On the ice just before nightfall, still high and dry…
That’s Alicia Accardo, script supervisor and Art Seidel, our lovely UPM, with Director Vern Gillum, DP Robert Hudecek and me. Totally forgot who the guy on the left was.
When you shoot in Chicago winters, you do have to accept that you will be shooting outside and you will be cold. But being Chicago, even stranger things can happen when you are shooting on a frozen lake. And as we discovered on the Untouchables TV series, it usually did…
So, in the middle of winter we get a script for an episode that we might actually be able to accomplish (not always the case–see below). The story includes a meeting at the Canadian border on a frozen lake of the gangsters and bootleggers. They’ll pull up in cars, meet and get interrupted by the arrival of the Untouchables and shoot it out.
We will need 12” of solid ice, frozen hard over the winter, to drive cars on –especially the period ones we have that run 4-6 thousand pounds each.
Hey, it’s Chicago. It had been a terribly cold winter and at the Forest Preserves, which we used many times to film our period show, the shallow lake was frozen solid. We had it cored by the Key Grip and confirmed almost 14”of ice. The Park Rangers concurred and let us have our permit.
Of course it’s a night scene, so we are out there at 2 am trying to bring cars on the ice to get a line up for the master shot.
As the 1st AD, I had been tracking the weather in the last few days and it being Chicago, we had had a short streak of unusually warm weather (for Chicago, that is) for a few days before we shot. But the night of the shoot, it will be cold.
The air temp was falling as we brought the cars on the ice. The Gaffer had taken the precaution of using DC current and had raised all cable and lights above the lake surface.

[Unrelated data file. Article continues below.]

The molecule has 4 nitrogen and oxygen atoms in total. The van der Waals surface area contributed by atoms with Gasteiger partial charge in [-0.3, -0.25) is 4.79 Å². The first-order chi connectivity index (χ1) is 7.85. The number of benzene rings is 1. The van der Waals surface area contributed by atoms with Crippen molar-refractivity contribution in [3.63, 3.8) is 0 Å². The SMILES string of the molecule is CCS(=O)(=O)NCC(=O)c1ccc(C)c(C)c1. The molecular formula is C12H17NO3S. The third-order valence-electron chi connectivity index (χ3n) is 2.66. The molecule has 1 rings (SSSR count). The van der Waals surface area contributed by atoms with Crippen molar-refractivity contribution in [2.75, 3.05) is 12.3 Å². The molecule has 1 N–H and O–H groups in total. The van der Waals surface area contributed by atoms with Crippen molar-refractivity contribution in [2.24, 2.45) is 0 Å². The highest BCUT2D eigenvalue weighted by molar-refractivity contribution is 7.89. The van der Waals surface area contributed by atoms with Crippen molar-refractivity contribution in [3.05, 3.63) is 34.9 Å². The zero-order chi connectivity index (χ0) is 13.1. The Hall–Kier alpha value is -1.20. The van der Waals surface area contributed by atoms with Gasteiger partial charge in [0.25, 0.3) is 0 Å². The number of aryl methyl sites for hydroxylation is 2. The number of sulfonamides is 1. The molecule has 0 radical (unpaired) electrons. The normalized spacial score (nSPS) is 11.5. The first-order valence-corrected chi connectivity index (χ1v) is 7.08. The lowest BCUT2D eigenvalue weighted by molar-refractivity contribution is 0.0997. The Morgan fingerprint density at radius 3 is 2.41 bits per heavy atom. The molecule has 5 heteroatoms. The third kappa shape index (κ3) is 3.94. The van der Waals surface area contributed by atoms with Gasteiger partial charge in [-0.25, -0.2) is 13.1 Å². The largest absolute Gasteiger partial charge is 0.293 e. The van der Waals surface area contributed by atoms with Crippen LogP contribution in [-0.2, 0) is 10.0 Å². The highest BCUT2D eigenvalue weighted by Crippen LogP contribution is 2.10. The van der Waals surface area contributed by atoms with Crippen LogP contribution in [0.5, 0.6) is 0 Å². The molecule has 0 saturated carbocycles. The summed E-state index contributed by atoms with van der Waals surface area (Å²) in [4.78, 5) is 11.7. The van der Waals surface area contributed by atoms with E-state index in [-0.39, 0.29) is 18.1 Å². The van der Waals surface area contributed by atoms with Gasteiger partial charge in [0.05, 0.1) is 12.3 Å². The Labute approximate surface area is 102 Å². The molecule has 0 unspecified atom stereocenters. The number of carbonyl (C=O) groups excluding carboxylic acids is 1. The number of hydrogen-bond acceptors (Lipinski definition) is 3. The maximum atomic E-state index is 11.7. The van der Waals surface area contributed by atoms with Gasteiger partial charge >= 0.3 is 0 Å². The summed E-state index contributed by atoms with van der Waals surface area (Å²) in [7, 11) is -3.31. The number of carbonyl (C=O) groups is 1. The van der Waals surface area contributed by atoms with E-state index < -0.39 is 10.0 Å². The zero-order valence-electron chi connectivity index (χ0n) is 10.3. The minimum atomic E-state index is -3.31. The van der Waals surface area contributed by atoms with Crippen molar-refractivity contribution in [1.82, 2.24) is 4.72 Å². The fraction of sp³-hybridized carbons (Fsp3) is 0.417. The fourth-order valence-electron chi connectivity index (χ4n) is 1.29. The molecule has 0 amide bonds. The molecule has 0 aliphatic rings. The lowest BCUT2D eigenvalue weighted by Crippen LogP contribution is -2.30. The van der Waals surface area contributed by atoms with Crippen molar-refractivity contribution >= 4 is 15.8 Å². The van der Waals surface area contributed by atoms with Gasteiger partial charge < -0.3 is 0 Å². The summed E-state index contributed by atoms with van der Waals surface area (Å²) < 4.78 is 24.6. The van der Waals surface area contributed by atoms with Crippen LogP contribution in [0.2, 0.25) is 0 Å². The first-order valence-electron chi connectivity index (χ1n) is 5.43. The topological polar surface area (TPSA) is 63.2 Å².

Now I’ve got about 3 of the 7 cars positioned and as my 2nd AD and I are talking, I realize I am standing in about 3” of water. That’s odd. I was just standing on solid ice. Norm and I continue bringing the next car in. The operator is setting the shot with us and the 2nd AC is marking the cars. His marks are starting to float away. WTF???
All 7 cars are on the ice and we are now standing in 6” of water.
At the same time, I come to the realization that the weight of the cars has actually pancaked the entire frozen lake down deeper into the marsh. The area we are on is actually a marsh 3’ deep and while the lake is big enough for the shot, I can see the whole shoreline from my now watery stance. I come to the conclusion that the earlier warm weather had loosened the edge of the ice and the entire ice layer of the lake was flexing down with the weight of the cars.
Whoa. Backing all the cars off (we had a ramp to move them on & off the lake), the lake rises right up and the water drains back below the ice.
Remember, I’m just the 1st AD in this scenario. In this modern era, I know the company would immediately wrap and get off the ice. As a Producer, I would not hesitate to wrap and leave without the scene. But in those days of the early 90’s, Producers were rarely on set. They were not expected to be. I could have called the Producer or the UPM just to hear them say try to get it shot, but our one “brick” cell phone wasn’t working anyway.